The ANSI standard doesn’t require analgesics because of where I work (in pharma): if you’re manufacturing something that could be contaminated by anything in the first aid kit, then you can’t have it required to be in a first aid kit.

                That said, ANSI Z308-1.2009 does strongly recommend it where possible. If it’s too expensive, I’d start wondering if my paychecks will bounce…

              3. Lurker*

                Or maybe taking something from First Aid requires an incident report be filled out in case there needs to be a Workers Comp claim. Since this “injury” wasn’t work related maybe it wouldn’t qualify as legitimate need of First Aid supplies…

                1. The Dread Pirate Buttercup*

                  I have also been in a (volunteer) situation where, because we worked with teenagers, we were not allowed to carry so much as Band-Aids [tm] on our person, as part of the “zero tolerance” drug policy (adhesive bandage strips apparently counted as “drugs,” as did sunscreen, tampons, and certain brands of lip balm– which may give you a clue as to when this happened). That was decades ago, though, and given what I’d heard of the program a couple of years after I left, my confirmation bias tells me that “zero tolerance” policies tend to have a boomerang effect… (I do understand that if the teenager took something from us and had an allergic reaction, we would be putting the school at risk of lawsuit, and that, if we were in a hospital or other place where the kids were reliably on medications at risk of drug interactions, this might have been justified. But since we weren’t given places to put our stuff and very few of us had cars, I think this was a tad extreme, and it certainly drove volunteers away.)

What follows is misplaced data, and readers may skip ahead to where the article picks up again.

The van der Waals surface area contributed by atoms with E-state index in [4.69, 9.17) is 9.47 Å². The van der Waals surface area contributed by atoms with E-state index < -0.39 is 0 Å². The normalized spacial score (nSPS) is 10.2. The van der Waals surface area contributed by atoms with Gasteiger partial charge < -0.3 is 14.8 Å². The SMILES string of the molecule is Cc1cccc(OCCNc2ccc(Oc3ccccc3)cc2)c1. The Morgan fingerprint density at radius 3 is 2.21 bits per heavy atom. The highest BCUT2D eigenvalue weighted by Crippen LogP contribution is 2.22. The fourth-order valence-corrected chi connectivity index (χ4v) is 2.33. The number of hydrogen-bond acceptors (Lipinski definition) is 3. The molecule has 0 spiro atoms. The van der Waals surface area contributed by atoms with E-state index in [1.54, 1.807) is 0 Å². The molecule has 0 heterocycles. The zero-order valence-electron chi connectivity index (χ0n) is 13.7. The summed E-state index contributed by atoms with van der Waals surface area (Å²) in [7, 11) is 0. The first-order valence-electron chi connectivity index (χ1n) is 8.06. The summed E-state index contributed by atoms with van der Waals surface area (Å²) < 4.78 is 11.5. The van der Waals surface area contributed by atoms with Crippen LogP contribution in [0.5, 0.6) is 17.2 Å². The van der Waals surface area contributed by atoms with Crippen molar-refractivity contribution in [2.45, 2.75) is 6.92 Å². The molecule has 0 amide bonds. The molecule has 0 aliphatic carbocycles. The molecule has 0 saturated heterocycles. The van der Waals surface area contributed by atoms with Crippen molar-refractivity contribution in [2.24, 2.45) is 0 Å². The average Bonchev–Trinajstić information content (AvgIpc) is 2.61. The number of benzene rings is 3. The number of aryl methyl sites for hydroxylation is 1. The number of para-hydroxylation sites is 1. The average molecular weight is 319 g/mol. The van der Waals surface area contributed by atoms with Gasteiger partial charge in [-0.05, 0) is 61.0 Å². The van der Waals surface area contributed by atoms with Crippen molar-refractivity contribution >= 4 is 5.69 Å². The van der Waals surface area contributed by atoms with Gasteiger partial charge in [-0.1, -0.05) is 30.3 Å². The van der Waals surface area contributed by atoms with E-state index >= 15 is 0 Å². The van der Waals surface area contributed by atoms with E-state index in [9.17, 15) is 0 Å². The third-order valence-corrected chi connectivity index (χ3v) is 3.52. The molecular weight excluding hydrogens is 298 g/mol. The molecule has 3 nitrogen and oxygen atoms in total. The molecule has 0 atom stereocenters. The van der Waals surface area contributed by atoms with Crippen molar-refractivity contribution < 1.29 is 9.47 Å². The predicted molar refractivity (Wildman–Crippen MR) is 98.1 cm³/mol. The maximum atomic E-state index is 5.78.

2. Delphine*

            That’s a horrible thing to say. Many people have pain that can’t be controlled with medication. OTC medications rarely work for my cramps, I can’t take stronger prescription strength painkillers for health reasons, and so there are days when I am forced to sit through it. If my face happens to show some discomfort, I am not “making it” someone else’s problem. I’m human.

            1. Engineer Girl*

              The issue is that the OP deliberately chose not to mitigate it and then wanted the boss to accommodate it.

              I’m all for accommodation. But you need to do your part too.

              1. Ladida*

                I know you’re going to get push back but I have to agree -her reasoning wasn’t that OTC drugs don’t work on her cramps but that she didn’t want to overpay which was her choice but if that choice affects her boss’ appraisal of her work then that was a possible outcome. He didn’t know she wasn’t grimacing on the sales floor. The suggestion to go get some meds (that it’s already established do help her pain) or stop writhing in pain in front of people seems reasonable to me.

              2. Specialk9*

                This just strikes me as so COLD. Oh, gods forbid someone GRIMACE in PAIN at work. What a bad person. They definitely deserve a reprimand.

                FFS. Seriously. You’re on the side of the asshole boss?!

                1. Specialk9*

                  Not to mention, she winced in private, with no customers around.

                  “I work in auto sales as a sales consultant. There were absolutely no customers in the dealership at the time and I was in the manager’s office telling him he had a call, so I was wincing while out of view of anyone.”

                2. Engineer Girl*

                  They were in pain because they chose not to take meds when they could have.

                  This is the crux of the issue. Adults are expected to TRY to manage their medical conditions. She made a decision not to, and then complained about the consequences!